"I do not like the idea that we are picking and choosing," she said. "What I am hearing from the community is they want a level playing field... It is unproductive and undemocratic to divide and conquer, and say that because you live in Havre de Grace, you shouldn't have access to programs and opportunities that are afforded in Patterson Mill."

Lisanti also said she could not speak for all the council members, or for the board of education, and said she thinks everyone is looking out for their own interests, not for what is best for the county.

"I think everybody is focused on their piece of the pie," she said. "I am going to do everything in my power to make sure that these pieces become a whole."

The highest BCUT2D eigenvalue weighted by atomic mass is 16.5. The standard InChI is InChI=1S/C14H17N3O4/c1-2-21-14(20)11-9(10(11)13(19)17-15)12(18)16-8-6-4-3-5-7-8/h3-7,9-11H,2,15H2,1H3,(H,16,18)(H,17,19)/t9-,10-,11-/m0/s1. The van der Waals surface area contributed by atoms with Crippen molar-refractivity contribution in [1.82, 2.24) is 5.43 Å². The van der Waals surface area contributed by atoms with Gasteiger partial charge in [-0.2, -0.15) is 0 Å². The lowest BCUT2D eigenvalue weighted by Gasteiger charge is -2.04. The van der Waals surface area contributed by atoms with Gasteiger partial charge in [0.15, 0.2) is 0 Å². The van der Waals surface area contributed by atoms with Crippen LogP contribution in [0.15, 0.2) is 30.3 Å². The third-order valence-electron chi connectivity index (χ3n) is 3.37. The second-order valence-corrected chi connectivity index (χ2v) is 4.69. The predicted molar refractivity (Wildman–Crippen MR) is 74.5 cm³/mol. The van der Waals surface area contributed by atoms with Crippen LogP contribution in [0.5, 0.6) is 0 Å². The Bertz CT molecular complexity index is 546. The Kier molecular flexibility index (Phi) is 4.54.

The councilwoman, who chaired a council blue ribbon panel on school construction last year, said she said she will look at how to do that legislatively in the future. Her group had concluded there needed to be better coordination among the school system, county executive and county council, as well as changes in the timing of the budget process. The panel also said the state needs to update its own school construction funding model, one which it noted is more than 40 years old.

"My school and my community got punched in the gut," she said about last month's council meeting where Havre de Grace High School's funding was removed from the capital program.

Copyright © 2015, The Baltimore Sun
Related Content
Comments
Loading

66°